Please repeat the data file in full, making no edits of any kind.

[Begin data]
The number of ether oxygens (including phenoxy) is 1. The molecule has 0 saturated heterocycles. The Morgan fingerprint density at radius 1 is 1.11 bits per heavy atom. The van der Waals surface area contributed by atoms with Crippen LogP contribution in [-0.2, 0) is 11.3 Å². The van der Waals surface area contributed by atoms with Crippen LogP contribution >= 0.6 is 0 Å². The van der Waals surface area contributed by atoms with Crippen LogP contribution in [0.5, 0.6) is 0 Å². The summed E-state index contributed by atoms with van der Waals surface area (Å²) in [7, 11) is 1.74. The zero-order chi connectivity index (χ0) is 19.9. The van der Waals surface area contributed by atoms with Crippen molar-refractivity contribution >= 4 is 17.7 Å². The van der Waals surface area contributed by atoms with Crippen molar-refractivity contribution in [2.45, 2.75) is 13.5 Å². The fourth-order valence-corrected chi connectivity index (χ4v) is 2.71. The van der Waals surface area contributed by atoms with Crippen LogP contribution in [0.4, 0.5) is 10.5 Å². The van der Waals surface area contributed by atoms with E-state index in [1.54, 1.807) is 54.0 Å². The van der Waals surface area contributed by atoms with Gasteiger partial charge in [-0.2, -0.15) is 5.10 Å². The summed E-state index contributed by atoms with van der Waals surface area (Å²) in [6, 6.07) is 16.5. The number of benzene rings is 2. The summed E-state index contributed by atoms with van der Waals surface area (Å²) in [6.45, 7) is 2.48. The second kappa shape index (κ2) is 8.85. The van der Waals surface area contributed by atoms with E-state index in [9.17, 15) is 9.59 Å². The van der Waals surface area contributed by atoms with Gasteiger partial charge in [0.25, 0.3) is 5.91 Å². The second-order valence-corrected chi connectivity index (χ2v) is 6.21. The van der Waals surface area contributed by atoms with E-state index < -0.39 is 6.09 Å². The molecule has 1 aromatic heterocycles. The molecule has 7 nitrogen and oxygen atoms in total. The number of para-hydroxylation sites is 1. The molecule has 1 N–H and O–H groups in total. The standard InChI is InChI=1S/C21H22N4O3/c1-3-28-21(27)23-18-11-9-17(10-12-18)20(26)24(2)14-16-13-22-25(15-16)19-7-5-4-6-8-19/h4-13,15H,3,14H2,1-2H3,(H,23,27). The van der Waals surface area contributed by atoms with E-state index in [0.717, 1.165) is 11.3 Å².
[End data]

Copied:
The number of ether oxygens (including phenoxy) is 1. The molecule has 0 saturated heterocycles. The Morgan fingerprint density at radius 1 is 1.11 bits per heavy atom. The van der Waals surface area contributed by atoms with Crippen LogP contribution in [-0.2, 0) is 11.3 Å². The van der Waals surface area contributed by atoms with Crippen LogP contribution >= 0.6 is 0 Å². The van der Waals surface area contributed by atoms with Crippen LogP contribution in [0.5, 0.6) is 0 Å². The summed E-state index contributed by atoms with van der Waals surface area (Å²) in [7, 11) is 1.74. The zero-order chi connectivity index (χ0) is 19.9. The van der Waals surface area contributed by atoms with Crippen molar-refractivity contribution >= 4 is 17.7 Å². The van der Waals surface area contributed by atoms with Crippen molar-refractivity contribution in [2.45, 2.75) is 13.5 Å². The fourth-order valence-corrected chi connectivity index (χ4v) is 2.71. The van der Waals surface area contributed by atoms with Crippen LogP contribution in [0.4, 0.5) is 10.5 Å². The van der Waals surface area contributed by atoms with E-state index in [1.54, 1.807) is 54.0 Å². The van der Waals surface area contributed by atoms with Gasteiger partial charge in [-0.2, -0.15) is 5.10 Å². The summed E-state index contributed by atoms with van der Waals surface area (Å²) in [6, 6.07) is 16.5. The number of benzene rings is 2. The summed E-state index contributed by atoms with van der Waals surface area (Å²) in [6.45, 7) is 2.48. The second kappa shape index (κ2) is 8.85. The van der Waals surface area contributed by atoms with E-state index in [9.17, 15) is 9.59 Å². The van der Waals surface area contributed by atoms with Gasteiger partial charge in [0.25, 0.3) is 5.91 Å². The second-order valence-corrected chi connectivity index (χ2v) is 6.21. The van der Waals surface area contributed by atoms with E-state index < -0.39 is 6.09 Å². The molecule has 1 aromatic heterocycles. The molecule has 7 nitrogen and oxygen atoms in total. The number of para-hydroxylation sites is 1. The molecule has 1 N–H and O–H groups in total. The standard InChI is InChI=1S/C21H22N4O3/c1-3-28-21(27)23-18-11-9-17(10-12-18)20(26)24(2)14-16-13-22-25(15-16)19-7-5-4-6-8-19/h4-13,15H,3,14H2,1-2H3,(H,23,27). The van der Waals surface area contributed by atoms with E-state index in [0.717, 1.165) is 11.3 Å².